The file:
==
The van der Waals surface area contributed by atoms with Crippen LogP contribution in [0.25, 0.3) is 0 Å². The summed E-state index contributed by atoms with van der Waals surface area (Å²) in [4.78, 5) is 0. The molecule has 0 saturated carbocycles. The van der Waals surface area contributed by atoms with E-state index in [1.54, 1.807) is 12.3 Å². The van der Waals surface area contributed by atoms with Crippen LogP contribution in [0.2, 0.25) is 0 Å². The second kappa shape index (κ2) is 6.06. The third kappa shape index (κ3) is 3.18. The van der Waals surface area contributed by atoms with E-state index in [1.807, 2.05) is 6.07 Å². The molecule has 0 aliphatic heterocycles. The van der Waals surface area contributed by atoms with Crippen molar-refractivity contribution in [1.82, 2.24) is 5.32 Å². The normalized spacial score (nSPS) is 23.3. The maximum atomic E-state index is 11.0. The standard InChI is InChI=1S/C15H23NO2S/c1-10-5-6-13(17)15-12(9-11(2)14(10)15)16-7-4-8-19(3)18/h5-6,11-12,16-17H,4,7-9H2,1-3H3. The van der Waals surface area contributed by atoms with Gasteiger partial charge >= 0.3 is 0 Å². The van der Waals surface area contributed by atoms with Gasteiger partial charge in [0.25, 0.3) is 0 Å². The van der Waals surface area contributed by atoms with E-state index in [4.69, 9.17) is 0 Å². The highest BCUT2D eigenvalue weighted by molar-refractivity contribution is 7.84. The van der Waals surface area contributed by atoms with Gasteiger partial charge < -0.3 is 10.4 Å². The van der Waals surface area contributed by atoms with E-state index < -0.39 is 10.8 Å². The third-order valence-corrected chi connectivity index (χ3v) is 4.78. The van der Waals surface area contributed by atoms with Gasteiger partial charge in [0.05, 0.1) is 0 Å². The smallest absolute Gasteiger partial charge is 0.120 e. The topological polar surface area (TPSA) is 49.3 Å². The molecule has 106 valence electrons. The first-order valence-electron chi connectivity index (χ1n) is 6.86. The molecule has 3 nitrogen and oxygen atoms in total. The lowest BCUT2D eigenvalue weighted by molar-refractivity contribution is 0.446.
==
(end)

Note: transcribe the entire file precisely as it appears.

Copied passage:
The van der Waals surface area contributed by atoms with Crippen LogP contribution in [0.25, 0.3) is 0 Å². The summed E-state index contributed by atoms with van der Waals surface area (Å²) in [4.78, 5) is 0. The molecule has 0 saturated carbocycles. The van der Waals surface area contributed by atoms with E-state index in [1.54, 1.807) is 12.3 Å². The van der Waals surface area contributed by atoms with Crippen LogP contribution in [0.2, 0.25) is 0 Å². The second kappa shape index (κ2) is 6.06. The third kappa shape index (κ3) is 3.18. The van der Waals surface area contributed by atoms with E-state index in [1.807, 2.05) is 6.07 Å². The molecule has 0 aliphatic heterocycles. The van der Waals surface area contributed by atoms with Crippen molar-refractivity contribution in [1.82, 2.24) is 5.32 Å². The normalized spacial score (nSPS) is 23.3. The maximum atomic E-state index is 11.0. The standard InChI is InChI=1S/C15H23NO2S/c1-10-5-6-13(17)15-12(9-11(2)14(10)15)16-7-4-8-19(3)18/h5-6,11-12,16-17H,4,7-9H2,1-3H3. The van der Waals surface area contributed by atoms with Gasteiger partial charge >= 0.3 is 0 Å². The van der Waals surface area contributed by atoms with Gasteiger partial charge in [0.25, 0.3) is 0 Å². The van der Waals surface area contributed by atoms with E-state index in [4.69, 9.17) is 0 Å². The highest BCUT2D eigenvalue weighted by molar-refractivity contribution is 7.84. The van der Waals surface area contributed by atoms with Gasteiger partial charge < -0.3 is 10.4 Å². The van der Waals surface area contributed by atoms with E-state index < -0.39 is 10.8 Å². The third-order valence-corrected chi connectivity index (χ3v) is 4.78. The van der Waals surface area contributed by atoms with Gasteiger partial charge in [0.05, 0.1) is 0 Å². The smallest absolute Gasteiger partial charge is 0.120 e. The topological polar surface area (TPSA) is 49.3 Å². The molecule has 106 valence electrons. The first-order valence-electron chi connectivity index (χ1n) is 6.86. The molecule has 3 nitrogen and oxygen atoms in total. The lowest BCUT2D eigenvalue weighted by molar-refractivity contribution is 0.446.